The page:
Stock markets are in rally mode and the higher yielders are getting a lot of attention as they did last year. The Alerian MLP Index is still close to the 300 ceiling which has held twice. Junk bond funds are at or near roughly 18 month highs (bringing more modest yields). REITs over the last 6 months have been stumbling while trying to make new highs. The Dow Jones REIT Index had been near 330 three years ago and then held well in the first 8 months of 2008. But in September it fell one third to the 180-190 area, which has served as ceiling since then. The Dow Jones REIT Index hit a 181 high in September 2009, then slipped back. In December it reached 190 only to pull back again. Since February, the index has been in a rally mode and only needs another 3 points for another post Lehman collapse peak.
While REITs benefited from higher stock prices they also received a significant boost when Simon Property (NYSE:SPG) made a bid last month for General Growth Properties, the only REIT forced to file for Chapter 11 in this recession. The offer was rejected with the hopes of even greater rewards after emerging from bankruptcy. The optimism about General Growth Properties was based on recognition that strong underlying values remain in owning real estate. An old rule of thumb for real estate said that in a decade there are 2 very good years, 2 bad years and the rest are middle years. This time the bad period is worse, longer and deeper than any since the depression. And all indications are that the bad period will not end soon.
A good story about long term values involves Glimcher Realty (GRT). I bought it for my IRA about 12 years ago. They have a lot of debt financing real estate, mostly commercial properties. The dividend was slashed and the stock was on death's door last year when markets were at their lows. Since then it has rebounded to $4.50 and has been allowed to keep paying a modest dividend. While it remains shaky, not a recommended investment for most, my investment just broke into the black thanks to shares purchased with reinvested dividends which have covered the decline in market price. For comparison, my other REITs are up sharply from higher stock prices and shares which have doubled from reinvested dividends.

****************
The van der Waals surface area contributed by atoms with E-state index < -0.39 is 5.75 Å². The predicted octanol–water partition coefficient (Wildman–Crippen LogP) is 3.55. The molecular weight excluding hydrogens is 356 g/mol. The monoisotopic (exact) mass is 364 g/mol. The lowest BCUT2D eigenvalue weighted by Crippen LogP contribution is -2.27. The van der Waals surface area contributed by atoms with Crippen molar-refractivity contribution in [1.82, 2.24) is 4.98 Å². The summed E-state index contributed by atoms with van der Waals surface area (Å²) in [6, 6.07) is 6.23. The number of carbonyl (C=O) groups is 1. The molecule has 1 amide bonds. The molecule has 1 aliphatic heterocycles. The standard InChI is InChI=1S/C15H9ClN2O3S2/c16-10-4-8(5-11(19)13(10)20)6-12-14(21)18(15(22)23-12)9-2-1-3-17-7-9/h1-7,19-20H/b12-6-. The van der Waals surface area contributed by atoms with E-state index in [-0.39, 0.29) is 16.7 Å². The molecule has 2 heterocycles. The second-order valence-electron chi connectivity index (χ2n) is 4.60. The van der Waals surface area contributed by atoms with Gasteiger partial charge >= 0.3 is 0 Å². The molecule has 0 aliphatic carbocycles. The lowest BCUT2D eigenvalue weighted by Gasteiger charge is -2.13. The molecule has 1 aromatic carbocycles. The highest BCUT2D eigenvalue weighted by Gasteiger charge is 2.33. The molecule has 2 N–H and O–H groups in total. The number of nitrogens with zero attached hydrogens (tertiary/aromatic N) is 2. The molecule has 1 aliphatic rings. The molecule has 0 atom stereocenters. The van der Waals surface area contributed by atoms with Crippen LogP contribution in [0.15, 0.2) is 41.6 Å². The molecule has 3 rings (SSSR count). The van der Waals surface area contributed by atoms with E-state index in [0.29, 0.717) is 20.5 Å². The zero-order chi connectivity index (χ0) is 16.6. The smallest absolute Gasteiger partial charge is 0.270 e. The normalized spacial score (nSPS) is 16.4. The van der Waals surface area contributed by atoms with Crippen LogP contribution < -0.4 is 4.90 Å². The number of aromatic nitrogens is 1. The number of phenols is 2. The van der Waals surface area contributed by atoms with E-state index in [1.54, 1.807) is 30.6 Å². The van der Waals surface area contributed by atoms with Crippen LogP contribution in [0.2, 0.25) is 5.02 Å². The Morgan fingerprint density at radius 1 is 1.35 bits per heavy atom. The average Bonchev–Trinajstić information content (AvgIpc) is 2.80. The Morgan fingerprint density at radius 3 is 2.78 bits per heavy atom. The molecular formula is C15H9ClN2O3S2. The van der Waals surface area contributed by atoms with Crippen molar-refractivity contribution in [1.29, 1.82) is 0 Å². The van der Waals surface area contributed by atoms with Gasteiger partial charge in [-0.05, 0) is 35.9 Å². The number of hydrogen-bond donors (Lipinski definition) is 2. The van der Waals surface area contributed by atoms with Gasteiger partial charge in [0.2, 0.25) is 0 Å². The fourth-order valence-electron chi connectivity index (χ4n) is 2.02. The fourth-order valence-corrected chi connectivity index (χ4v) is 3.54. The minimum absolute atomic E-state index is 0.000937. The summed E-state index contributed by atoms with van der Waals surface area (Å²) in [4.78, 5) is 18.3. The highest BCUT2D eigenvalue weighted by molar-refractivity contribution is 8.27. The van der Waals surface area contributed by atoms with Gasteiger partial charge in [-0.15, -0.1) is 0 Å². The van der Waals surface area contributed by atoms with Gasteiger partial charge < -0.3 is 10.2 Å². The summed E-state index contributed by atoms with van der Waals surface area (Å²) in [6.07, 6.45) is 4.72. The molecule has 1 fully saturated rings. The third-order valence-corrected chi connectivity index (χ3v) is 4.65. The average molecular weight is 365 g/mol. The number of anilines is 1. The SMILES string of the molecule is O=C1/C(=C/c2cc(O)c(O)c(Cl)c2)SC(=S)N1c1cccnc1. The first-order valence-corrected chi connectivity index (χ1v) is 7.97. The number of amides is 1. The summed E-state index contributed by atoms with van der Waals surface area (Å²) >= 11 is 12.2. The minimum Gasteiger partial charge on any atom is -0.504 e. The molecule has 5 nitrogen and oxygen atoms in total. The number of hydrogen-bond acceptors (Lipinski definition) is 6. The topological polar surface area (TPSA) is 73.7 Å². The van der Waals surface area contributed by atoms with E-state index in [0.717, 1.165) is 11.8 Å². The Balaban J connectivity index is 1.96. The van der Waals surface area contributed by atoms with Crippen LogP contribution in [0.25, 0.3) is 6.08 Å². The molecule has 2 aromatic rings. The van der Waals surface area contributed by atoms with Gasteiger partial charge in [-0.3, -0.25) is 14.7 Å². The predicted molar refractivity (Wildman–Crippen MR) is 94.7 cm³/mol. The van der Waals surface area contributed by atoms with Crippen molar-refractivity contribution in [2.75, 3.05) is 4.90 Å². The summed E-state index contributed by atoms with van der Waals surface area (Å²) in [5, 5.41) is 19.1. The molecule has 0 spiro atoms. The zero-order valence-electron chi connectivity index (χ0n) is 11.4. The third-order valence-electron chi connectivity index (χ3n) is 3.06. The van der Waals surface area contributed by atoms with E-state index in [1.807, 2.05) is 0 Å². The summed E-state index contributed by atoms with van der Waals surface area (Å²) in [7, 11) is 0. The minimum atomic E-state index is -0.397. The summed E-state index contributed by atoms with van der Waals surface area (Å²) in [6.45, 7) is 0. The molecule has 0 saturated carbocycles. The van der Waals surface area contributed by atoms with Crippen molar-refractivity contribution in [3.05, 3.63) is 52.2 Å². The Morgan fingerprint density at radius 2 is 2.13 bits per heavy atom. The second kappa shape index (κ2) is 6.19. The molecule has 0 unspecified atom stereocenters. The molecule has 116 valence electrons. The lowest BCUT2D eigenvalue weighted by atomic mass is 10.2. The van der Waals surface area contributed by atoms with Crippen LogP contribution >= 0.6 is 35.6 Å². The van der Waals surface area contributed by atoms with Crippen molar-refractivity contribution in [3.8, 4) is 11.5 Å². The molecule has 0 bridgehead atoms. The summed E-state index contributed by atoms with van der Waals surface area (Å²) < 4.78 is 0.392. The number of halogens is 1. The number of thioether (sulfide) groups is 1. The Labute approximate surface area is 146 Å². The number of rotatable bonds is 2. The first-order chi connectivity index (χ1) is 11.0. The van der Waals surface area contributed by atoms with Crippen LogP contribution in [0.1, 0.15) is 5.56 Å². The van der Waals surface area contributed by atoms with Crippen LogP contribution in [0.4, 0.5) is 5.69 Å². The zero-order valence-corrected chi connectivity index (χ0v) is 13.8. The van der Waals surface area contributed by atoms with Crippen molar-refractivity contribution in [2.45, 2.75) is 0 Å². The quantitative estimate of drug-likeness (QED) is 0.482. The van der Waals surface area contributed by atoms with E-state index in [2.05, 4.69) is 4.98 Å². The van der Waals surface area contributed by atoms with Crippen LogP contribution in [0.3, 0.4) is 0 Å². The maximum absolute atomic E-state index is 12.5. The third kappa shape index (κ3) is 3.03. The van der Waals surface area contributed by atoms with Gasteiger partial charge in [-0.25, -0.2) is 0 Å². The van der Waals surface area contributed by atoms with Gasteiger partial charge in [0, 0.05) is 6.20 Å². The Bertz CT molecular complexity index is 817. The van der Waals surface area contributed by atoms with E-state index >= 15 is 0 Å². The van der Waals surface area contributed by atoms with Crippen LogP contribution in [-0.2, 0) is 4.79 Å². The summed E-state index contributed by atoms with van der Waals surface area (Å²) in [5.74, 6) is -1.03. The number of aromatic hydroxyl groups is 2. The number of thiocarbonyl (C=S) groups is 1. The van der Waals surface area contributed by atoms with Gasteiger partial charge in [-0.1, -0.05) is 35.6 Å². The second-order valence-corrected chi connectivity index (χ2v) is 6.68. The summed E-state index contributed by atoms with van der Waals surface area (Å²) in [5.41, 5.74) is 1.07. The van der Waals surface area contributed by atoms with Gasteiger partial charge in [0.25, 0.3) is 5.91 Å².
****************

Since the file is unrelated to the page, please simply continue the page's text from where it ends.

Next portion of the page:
Higher vacancy rates and rent concessions on lease renewals are the root problems for REITs, but they have persevered. Expenses have been squeezed for over 2 years and borrowings have been extended or refinanced. Low interest rates on mortgages are helping REITs keep the critical interest expense lower than it would have been otherwise. Banks hold many loans and they are working with REITs to keep them alive.
Going forward the question becomes how well REITs can hold up in a challenging environment. A strong and speedy economic recovery will solve many problems (as will be the case for companies which have issued junk bonds). A faltering or slow recovery can lead to failures. If the REIT index breaks through its 190 ceiling and holds, REIT stocks could have another major leg up on their road to recovery. But fundamental problems of higher vacancy rates and extending leases with limited increases or even at lower terms will remain for some time.
Disclosure: Long SPG, GRT